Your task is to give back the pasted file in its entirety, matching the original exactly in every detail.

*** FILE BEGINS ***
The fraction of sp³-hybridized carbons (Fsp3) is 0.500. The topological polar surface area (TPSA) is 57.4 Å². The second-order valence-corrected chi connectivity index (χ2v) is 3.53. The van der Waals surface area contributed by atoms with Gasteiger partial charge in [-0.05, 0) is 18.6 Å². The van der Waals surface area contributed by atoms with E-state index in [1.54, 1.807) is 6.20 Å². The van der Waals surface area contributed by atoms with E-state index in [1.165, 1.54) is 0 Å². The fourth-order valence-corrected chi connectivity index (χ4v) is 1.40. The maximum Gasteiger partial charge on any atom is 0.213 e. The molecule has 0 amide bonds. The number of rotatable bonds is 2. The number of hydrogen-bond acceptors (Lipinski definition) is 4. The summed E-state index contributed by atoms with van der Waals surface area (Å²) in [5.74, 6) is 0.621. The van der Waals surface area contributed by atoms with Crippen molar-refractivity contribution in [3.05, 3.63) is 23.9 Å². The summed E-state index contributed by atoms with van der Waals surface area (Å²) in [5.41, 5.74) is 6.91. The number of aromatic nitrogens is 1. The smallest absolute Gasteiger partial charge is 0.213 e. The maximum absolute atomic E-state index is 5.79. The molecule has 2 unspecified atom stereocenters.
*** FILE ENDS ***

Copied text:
The fraction of sp³-hybridized carbons (Fsp3) is 0.500. The topological polar surface area (TPSA) is 57.4 Å². The second-order valence-corrected chi connectivity index (χ2v) is 3.53. The van der Waals surface area contributed by atoms with Gasteiger partial charge in [-0.05, 0) is 18.6 Å². The van der Waals surface area contributed by atoms with E-state index in [1.54, 1.807) is 6.20 Å². The van der Waals surface area contributed by atoms with E-state index in [1.165, 1.54) is 0 Å². The fourth-order valence-corrected chi connectivity index (χ4v) is 1.40. The maximum Gasteiger partial charge on any atom is 0.213 e. The molecule has 0 amide bonds. The number of rotatable bonds is 2. The number of hydrogen-bond acceptors (Lipinski definition) is 4. The summed E-state index contributed by atoms with van der Waals surface area (Å²) in [5.74, 6) is 0.621. The van der Waals surface area contributed by atoms with Crippen molar-refractivity contribution in [3.05, 3.63) is 23.9 Å². The summed E-state index contributed by atoms with van der Waals surface area (Å²) in [5.41, 5.74) is 6.91. The number of aromatic nitrogens is 1. The smallest absolute Gasteiger partial charge is 0.213 e. The maximum absolute atomic E-state index is 5.79. The molecule has 2 unspecified atom stereocenters.